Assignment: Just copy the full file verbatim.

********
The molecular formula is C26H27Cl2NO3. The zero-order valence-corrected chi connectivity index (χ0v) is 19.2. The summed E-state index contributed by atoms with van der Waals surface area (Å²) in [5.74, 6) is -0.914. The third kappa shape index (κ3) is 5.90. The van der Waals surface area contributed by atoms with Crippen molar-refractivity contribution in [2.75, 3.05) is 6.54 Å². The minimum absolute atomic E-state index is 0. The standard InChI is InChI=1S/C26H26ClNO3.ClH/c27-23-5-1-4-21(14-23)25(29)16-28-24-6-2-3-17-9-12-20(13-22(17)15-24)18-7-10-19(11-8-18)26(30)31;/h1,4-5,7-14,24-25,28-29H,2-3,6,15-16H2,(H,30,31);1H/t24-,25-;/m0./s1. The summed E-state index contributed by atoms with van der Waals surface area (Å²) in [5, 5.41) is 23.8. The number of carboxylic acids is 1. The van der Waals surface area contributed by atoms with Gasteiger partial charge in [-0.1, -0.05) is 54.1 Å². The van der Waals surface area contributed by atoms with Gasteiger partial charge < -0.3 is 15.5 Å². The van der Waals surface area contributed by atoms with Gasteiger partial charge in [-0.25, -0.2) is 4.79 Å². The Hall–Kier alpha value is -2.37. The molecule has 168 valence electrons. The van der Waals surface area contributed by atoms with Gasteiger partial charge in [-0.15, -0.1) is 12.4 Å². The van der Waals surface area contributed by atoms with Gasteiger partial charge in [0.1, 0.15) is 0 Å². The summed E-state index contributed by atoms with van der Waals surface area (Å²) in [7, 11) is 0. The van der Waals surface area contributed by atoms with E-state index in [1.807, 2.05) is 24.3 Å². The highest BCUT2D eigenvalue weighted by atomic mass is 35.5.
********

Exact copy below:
The molecular formula is C26H27Cl2NO3. The zero-order valence-corrected chi connectivity index (χ0v) is 19.2. The summed E-state index contributed by atoms with van der Waals surface area (Å²) in [5.74, 6) is -0.914. The third kappa shape index (κ3) is 5.90. The van der Waals surface area contributed by atoms with Crippen molar-refractivity contribution in [2.75, 3.05) is 6.54 Å². The minimum absolute atomic E-state index is 0. The standard InChI is InChI=1S/C26H26ClNO3.ClH/c27-23-5-1-4-21(14-23)25(29)16-28-24-6-2-3-17-9-12-20(13-22(17)15-24)18-7-10-19(11-8-18)26(30)31;/h1,4-5,7-14,24-25,28-29H,2-3,6,15-16H2,(H,30,31);1H/t24-,25-;/m0./s1. The summed E-state index contributed by atoms with van der Waals surface area (Å²) in [5, 5.41) is 23.8. The number of carboxylic acids is 1. The van der Waals surface area contributed by atoms with Gasteiger partial charge in [-0.1, -0.05) is 54.1 Å². The van der Waals surface area contributed by atoms with Gasteiger partial charge < -0.3 is 15.5 Å². The van der Waals surface area contributed by atoms with Gasteiger partial charge in [-0.25, -0.2) is 4.79 Å². The Hall–Kier alpha value is -2.37. The molecule has 168 valence electrons. The van der Waals surface area contributed by atoms with Gasteiger partial charge in [-0.15, -0.1) is 12.4 Å². The van der Waals surface area contributed by atoms with Gasteiger partial charge in [0.1, 0.15) is 0 Å². The summed E-state index contributed by atoms with van der Waals surface area (Å²) in [7, 11) is 0. The van der Waals surface area contributed by atoms with E-state index in [1.807, 2.05) is 24.3 Å². The highest BCUT2D eigenvalue weighted by atomic mass is 35.5.